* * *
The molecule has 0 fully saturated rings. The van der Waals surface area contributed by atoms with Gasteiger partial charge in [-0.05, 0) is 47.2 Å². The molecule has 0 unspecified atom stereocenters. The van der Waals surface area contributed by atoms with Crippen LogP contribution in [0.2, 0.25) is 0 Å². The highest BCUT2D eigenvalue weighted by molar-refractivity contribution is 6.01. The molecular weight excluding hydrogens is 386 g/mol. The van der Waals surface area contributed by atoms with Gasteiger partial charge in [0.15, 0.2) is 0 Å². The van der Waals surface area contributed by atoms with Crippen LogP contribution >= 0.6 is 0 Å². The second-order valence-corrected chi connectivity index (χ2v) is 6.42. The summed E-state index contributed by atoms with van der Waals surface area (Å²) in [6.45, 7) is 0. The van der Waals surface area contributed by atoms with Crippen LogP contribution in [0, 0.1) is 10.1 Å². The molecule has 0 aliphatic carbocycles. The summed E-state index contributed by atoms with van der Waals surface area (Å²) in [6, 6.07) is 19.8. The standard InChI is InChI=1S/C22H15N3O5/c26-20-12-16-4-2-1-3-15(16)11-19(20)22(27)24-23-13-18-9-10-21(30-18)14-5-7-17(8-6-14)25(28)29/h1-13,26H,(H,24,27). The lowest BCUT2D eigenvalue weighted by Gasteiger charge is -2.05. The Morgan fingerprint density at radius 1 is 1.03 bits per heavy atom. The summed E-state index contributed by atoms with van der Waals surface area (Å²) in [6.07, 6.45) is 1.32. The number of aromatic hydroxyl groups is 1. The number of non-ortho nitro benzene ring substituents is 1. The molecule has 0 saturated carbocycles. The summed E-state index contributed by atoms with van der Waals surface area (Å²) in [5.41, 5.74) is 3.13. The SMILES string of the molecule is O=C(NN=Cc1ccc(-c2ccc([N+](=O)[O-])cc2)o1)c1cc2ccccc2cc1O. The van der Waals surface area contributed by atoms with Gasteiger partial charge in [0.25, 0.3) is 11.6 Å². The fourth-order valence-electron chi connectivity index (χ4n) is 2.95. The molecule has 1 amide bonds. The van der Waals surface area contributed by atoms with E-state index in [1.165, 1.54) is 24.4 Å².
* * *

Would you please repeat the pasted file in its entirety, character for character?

The molecule has 0 fully saturated rings. The van der Waals surface area contributed by atoms with Gasteiger partial charge in [-0.05, 0) is 47.2 Å². The molecule has 0 unspecified atom stereocenters. The van der Waals surface area contributed by atoms with Crippen LogP contribution in [0.2, 0.25) is 0 Å². The highest BCUT2D eigenvalue weighted by molar-refractivity contribution is 6.01. The molecular weight excluding hydrogens is 386 g/mol. The van der Waals surface area contributed by atoms with Gasteiger partial charge in [0.15, 0.2) is 0 Å². The van der Waals surface area contributed by atoms with Crippen LogP contribution >= 0.6 is 0 Å². The second-order valence-corrected chi connectivity index (χ2v) is 6.42. The summed E-state index contributed by atoms with van der Waals surface area (Å²) in [6.45, 7) is 0. The van der Waals surface area contributed by atoms with Crippen LogP contribution in [0, 0.1) is 10.1 Å². The molecule has 0 aliphatic carbocycles. The summed E-state index contributed by atoms with van der Waals surface area (Å²) in [6, 6.07) is 19.8. The standard InChI is InChI=1S/C22H15N3O5/c26-20-12-16-4-2-1-3-15(16)11-19(20)22(27)24-23-13-18-9-10-21(30-18)14-5-7-17(8-6-14)25(28)29/h1-13,26H,(H,24,27). The lowest BCUT2D eigenvalue weighted by Gasteiger charge is -2.05. The Morgan fingerprint density at radius 1 is 1.03 bits per heavy atom. The summed E-state index contributed by atoms with van der Waals surface area (Å²) in [6.07, 6.45) is 1.32. The number of aromatic hydroxyl groups is 1. The number of non-ortho nitro benzene ring substituents is 1. The molecule has 0 saturated carbocycles. The summed E-state index contributed by atoms with van der Waals surface area (Å²) in [5.41, 5.74) is 3.13. The SMILES string of the molecule is O=C(NN=Cc1ccc(-c2ccc([N+](=O)[O-])cc2)o1)c1cc2ccccc2cc1O. The van der Waals surface area contributed by atoms with Gasteiger partial charge in [0.25, 0.3) is 11.6 Å². The fourth-order valence-electron chi connectivity index (χ4n) is 2.95. The molecule has 1 amide bonds. The van der Waals surface area contributed by atoms with E-state index in [1.165, 1.54) is 24.4 Å².